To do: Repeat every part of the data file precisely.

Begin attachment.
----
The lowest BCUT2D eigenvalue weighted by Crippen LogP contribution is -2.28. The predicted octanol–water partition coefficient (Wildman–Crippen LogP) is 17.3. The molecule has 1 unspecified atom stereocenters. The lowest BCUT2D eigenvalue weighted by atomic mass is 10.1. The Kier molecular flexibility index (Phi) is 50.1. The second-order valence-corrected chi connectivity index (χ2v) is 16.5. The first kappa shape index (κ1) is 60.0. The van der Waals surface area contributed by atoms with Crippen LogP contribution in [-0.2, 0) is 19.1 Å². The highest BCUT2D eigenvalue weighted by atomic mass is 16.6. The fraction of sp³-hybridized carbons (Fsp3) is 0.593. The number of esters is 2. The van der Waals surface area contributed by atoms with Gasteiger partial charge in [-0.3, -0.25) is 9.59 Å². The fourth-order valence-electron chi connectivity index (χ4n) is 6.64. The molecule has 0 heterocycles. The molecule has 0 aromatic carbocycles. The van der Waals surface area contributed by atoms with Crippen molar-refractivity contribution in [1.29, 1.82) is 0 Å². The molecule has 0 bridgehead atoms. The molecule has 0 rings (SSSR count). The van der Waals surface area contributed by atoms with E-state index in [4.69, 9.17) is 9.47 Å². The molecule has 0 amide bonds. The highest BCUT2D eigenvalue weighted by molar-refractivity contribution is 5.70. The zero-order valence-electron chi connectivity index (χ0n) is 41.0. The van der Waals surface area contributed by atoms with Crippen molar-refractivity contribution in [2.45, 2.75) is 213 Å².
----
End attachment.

The lowest BCUT2D eigenvalue weighted by Crippen LogP contribution is -2.28. The predicted octanol–water partition coefficient (Wildman–Crippen LogP) is 17.3. The molecule has 1 unspecified atom stereocenters. The lowest BCUT2D eigenvalue weighted by atomic mass is 10.1. The Kier molecular flexibility index (Phi) is 50.1. The second-order valence-corrected chi connectivity index (χ2v) is 16.5. The first kappa shape index (κ1) is 60.0. The van der Waals surface area contributed by atoms with Crippen LogP contribution in [-0.2, 0) is 19.1 Å². The highest BCUT2D eigenvalue weighted by atomic mass is 16.6. The fraction of sp³-hybridized carbons (Fsp3) is 0.593. The number of esters is 2. The van der Waals surface area contributed by atoms with Gasteiger partial charge in [-0.3, -0.25) is 9.59 Å². The fourth-order valence-electron chi connectivity index (χ4n) is 6.64. The molecule has 0 heterocycles. The molecule has 0 aromatic carbocycles. The van der Waals surface area contributed by atoms with Crippen molar-refractivity contribution in [1.29, 1.82) is 0 Å². The molecule has 0 bridgehead atoms. The molecule has 0 rings (SSSR count). The van der Waals surface area contributed by atoms with E-state index in [4.69, 9.17) is 9.47 Å². The molecule has 0 amide bonds. The highest BCUT2D eigenvalue weighted by molar-refractivity contribution is 5.70. The zero-order valence-electron chi connectivity index (χ0n) is 41.0. The van der Waals surface area contributed by atoms with Crippen molar-refractivity contribution in [2.45, 2.75) is 213 Å².